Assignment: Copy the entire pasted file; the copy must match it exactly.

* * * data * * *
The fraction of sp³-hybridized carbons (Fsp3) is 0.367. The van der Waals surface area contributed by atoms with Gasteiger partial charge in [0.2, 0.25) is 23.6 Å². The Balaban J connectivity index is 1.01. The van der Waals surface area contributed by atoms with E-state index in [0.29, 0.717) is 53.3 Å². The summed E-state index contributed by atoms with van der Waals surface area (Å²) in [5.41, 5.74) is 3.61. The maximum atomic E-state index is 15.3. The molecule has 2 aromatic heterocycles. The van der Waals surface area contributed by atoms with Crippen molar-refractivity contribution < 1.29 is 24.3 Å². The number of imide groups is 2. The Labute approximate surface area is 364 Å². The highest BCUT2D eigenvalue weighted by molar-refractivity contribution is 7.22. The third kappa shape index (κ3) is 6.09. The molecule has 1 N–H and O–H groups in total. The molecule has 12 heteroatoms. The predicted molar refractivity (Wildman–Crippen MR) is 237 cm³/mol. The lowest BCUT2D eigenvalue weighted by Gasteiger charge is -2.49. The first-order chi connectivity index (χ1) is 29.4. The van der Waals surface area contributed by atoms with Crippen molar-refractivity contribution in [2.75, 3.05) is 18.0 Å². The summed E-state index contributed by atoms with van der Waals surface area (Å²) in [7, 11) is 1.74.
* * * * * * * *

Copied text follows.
The fraction of sp³-hybridized carbons (Fsp3) is 0.367. The van der Waals surface area contributed by atoms with Gasteiger partial charge in [0.2, 0.25) is 23.6 Å². The Balaban J connectivity index is 1.01. The van der Waals surface area contributed by atoms with E-state index in [0.29, 0.717) is 53.3 Å². The summed E-state index contributed by atoms with van der Waals surface area (Å²) in [5.41, 5.74) is 3.61. The maximum atomic E-state index is 15.3. The molecule has 2 aromatic heterocycles. The van der Waals surface area contributed by atoms with Crippen molar-refractivity contribution < 1.29 is 24.3 Å². The number of imide groups is 2. The Labute approximate surface area is 364 Å². The highest BCUT2D eigenvalue weighted by molar-refractivity contribution is 7.22. The third kappa shape index (κ3) is 6.09. The molecule has 1 N–H and O–H groups in total. The molecule has 12 heteroatoms. The predicted molar refractivity (Wildman–Crippen MR) is 237 cm³/mol. The lowest BCUT2D eigenvalue weighted by Gasteiger charge is -2.49. The first-order chi connectivity index (χ1) is 29.4. The van der Waals surface area contributed by atoms with Crippen molar-refractivity contribution in [2.75, 3.05) is 18.0 Å². The summed E-state index contributed by atoms with van der Waals surface area (Å²) in [7, 11) is 1.74.